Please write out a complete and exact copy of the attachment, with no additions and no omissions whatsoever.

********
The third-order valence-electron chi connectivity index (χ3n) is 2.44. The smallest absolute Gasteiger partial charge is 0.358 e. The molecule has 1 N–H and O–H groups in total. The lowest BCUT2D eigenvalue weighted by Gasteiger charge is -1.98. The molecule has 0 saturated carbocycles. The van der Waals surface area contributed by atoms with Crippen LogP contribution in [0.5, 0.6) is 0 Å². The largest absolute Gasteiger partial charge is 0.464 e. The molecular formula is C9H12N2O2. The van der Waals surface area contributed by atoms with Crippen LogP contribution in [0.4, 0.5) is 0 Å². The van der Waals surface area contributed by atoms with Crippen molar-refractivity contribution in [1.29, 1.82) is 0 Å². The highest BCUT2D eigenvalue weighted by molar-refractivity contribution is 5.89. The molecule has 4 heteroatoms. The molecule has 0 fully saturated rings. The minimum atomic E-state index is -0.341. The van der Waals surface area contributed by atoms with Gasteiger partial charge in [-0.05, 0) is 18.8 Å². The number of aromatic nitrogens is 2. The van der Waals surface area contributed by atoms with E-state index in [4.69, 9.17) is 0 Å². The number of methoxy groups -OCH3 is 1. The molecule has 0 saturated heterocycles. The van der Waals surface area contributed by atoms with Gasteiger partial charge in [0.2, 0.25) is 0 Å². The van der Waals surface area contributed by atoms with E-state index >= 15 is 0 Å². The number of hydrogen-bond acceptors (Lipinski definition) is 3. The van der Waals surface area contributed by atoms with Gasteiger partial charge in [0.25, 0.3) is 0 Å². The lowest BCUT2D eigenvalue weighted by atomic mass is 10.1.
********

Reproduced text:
The third-order valence-electron chi connectivity index (χ3n) is 2.44. The smallest absolute Gasteiger partial charge is 0.358 e. The molecule has 1 N–H and O–H groups in total. The lowest BCUT2D eigenvalue weighted by Gasteiger charge is -1.98. The molecule has 0 saturated carbocycles. The van der Waals surface area contributed by atoms with Crippen LogP contribution in [0.5, 0.6) is 0 Å². The largest absolute Gasteiger partial charge is 0.464 e. The molecular formula is C9H12N2O2. The van der Waals surface area contributed by atoms with Crippen LogP contribution in [0.4, 0.5) is 0 Å². The van der Waals surface area contributed by atoms with Crippen molar-refractivity contribution in [1.29, 1.82) is 0 Å². The highest BCUT2D eigenvalue weighted by molar-refractivity contribution is 5.89. The molecule has 4 heteroatoms. The molecule has 0 fully saturated rings. The minimum atomic E-state index is -0.341. The van der Waals surface area contributed by atoms with Gasteiger partial charge in [-0.05, 0) is 18.8 Å². The number of aromatic nitrogens is 2. The van der Waals surface area contributed by atoms with E-state index in [4.69, 9.17) is 0 Å². The number of methoxy groups -OCH3 is 1. The molecule has 0 saturated heterocycles. The van der Waals surface area contributed by atoms with Gasteiger partial charge in [0.2, 0.25) is 0 Å². The van der Waals surface area contributed by atoms with E-state index >= 15 is 0 Å². The number of hydrogen-bond acceptors (Lipinski definition) is 3. The van der Waals surface area contributed by atoms with Gasteiger partial charge in [0.25, 0.3) is 0 Å². The lowest BCUT2D eigenvalue weighted by atomic mass is 10.1.